There are many people in America in need of a second chance in their personal life as well as financial status. Americans from all walks of life, from single parents to divorcees, and those who are just recovering from an economic slump are trying to start anew. What is a better way to commemorate your efforts than to set up a new checking account?

The needs of these individuals are no secret to the banks. That is why there are so-called second chance bank accounts that can help these people start over. Second chance checking accounts are bank accounts specifically for customers who have a negative financial history. These customers are listed in ChexSystems, which is a national database of consumer checking history. This list is used by financial institutions for the purpose of monitoring the activities of consumers. Once your name gets listed there, the record will stay for five years. I need not tell you that it is extremely difficult to get off this list once your name is there.

The list in ChexSystems provides poor assessment of the risk involved with granting another chance to a potential customer. One reason for this is that the list contains names of individuals who should not be there at all. Banks use the ChexSystems list in different ways, but usually it is for setting parameters for defaulting customers.

Because the ultimate goal of any banking institution is to improve the quality of life of depositors and the community in general, second chance checking accounts are given to customers who have bad financial records or who have been blacklisted. Second chance checking accounts are perfect for blacklisted individuals who cannot set up accounts in mainstream banks because of derogatory reports. Of course, the second chance checking account is only the start. These customers are expected to return to mainstream banking after they have proven that they can maintain a good record.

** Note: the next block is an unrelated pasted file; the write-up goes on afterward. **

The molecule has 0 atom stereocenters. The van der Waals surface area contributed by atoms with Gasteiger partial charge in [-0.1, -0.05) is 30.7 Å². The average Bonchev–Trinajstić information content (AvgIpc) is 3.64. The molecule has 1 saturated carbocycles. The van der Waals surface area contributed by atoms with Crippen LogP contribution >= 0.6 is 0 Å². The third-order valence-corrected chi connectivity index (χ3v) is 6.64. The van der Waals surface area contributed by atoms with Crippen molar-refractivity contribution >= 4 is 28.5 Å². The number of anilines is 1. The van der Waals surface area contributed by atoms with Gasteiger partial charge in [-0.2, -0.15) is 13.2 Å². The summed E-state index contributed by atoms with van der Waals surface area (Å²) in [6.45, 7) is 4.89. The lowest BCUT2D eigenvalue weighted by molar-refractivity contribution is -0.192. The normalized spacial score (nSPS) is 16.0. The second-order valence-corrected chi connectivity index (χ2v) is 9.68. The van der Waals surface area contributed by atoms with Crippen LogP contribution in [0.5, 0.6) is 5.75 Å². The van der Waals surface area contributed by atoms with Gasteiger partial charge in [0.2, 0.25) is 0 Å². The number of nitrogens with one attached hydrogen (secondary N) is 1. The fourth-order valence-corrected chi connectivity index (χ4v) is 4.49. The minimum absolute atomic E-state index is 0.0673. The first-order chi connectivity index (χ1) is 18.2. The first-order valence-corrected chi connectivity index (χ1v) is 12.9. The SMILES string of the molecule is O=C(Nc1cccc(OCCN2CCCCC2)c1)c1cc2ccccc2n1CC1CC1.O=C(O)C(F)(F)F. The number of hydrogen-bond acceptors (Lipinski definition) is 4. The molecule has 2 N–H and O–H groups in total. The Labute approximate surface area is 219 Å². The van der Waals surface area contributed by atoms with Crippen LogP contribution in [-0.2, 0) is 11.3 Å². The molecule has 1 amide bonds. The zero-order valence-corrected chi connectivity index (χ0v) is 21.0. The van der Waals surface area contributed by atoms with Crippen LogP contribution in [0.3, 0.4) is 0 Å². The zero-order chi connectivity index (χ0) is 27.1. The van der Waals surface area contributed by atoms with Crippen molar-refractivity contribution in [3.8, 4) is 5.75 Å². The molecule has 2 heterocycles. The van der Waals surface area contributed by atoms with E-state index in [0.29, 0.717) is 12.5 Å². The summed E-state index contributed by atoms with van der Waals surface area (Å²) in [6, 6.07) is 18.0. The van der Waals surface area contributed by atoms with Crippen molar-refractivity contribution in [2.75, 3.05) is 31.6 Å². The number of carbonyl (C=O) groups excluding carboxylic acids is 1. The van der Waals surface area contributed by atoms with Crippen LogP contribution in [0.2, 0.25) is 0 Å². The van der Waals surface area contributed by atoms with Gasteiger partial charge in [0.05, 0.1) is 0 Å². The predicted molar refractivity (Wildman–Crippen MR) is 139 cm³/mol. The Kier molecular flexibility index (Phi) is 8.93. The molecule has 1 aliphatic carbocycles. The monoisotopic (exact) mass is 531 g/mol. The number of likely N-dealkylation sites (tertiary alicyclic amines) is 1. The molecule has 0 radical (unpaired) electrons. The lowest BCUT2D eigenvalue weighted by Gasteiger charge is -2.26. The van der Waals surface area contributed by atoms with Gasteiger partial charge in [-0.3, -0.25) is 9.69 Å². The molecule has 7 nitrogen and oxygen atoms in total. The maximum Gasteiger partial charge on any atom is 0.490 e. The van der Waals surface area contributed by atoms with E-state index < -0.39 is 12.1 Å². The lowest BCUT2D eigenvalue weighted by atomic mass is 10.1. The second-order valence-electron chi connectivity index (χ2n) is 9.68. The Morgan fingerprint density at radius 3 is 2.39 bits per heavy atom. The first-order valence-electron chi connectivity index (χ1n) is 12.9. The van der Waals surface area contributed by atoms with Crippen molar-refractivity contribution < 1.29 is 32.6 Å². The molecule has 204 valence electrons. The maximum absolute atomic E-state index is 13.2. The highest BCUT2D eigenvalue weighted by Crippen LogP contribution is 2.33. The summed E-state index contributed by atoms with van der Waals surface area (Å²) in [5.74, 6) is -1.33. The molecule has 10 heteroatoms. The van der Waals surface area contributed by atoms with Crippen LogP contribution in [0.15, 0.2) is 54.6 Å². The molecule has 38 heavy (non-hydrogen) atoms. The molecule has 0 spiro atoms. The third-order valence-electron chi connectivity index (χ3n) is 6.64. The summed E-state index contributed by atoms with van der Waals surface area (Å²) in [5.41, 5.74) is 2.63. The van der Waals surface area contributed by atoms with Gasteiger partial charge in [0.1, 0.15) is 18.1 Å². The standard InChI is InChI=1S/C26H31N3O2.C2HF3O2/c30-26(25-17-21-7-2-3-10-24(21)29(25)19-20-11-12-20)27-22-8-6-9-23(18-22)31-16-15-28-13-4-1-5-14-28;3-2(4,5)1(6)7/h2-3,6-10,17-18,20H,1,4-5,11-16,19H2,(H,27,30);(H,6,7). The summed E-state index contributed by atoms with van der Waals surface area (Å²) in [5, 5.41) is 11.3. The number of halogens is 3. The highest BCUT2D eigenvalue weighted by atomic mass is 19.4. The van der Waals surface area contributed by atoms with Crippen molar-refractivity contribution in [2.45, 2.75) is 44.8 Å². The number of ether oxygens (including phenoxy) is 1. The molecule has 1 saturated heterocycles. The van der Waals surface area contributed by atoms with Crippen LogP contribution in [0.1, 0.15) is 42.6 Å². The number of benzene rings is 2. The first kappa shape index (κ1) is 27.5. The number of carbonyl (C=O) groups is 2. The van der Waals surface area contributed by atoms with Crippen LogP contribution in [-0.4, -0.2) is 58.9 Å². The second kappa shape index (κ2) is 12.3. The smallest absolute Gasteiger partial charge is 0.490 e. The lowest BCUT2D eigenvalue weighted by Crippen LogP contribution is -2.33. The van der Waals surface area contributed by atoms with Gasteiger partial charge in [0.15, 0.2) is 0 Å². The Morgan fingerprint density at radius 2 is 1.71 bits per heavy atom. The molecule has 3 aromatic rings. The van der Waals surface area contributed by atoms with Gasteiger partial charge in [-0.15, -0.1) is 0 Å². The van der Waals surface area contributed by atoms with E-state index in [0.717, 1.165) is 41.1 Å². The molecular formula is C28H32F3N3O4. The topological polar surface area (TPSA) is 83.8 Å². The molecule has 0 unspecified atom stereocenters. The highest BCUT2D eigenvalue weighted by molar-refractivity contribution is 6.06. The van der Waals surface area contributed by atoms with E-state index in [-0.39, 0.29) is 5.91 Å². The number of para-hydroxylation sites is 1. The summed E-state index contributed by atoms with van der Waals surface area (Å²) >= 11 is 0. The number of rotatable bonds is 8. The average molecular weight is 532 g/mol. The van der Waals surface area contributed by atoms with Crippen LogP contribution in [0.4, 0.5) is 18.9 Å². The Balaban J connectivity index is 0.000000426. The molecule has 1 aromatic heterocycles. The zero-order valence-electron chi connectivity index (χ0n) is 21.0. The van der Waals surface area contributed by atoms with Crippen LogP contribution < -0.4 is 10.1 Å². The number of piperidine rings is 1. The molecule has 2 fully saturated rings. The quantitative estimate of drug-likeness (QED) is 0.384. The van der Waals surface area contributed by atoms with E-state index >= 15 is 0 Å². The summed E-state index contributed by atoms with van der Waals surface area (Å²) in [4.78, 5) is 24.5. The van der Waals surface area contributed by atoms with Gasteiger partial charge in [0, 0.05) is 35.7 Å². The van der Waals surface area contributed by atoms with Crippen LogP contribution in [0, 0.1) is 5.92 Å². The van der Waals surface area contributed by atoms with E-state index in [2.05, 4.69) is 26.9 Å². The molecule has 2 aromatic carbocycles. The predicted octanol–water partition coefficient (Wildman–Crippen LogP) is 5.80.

These second chance checking accounts have restrictions attached to them, and some activities and transactions are impossible to process. An example of these restrictions is the denial of issuing check books. There are banks that have lax guidelines when a customer wants to open a second chance checking account, taking into consideration the potential financial problems related with checking account management.

Banks have varying requirements for eligibility to open a second chance account. Some banks need a big opening deposit. Other banks are considerate enough to include most of the features of regular checking accounts like online payments, direct deposits and even ATM withdrawals.

If you are over drafted, or you have lost a great deal of cash in the past because of debt, a second chance checking account may be the “fresh start” you are looking for. You can easily rebuild your financial background and do better with your checking account this time around.

As long as there is no fraud recorded under your name, banks can grant these second chance checking accounts, even if your name is on the ChexSystems’ list. Some banks choose from the people on the list during the selection process. If you handle this second chance well, you will soon be able to open a mainstream bank account.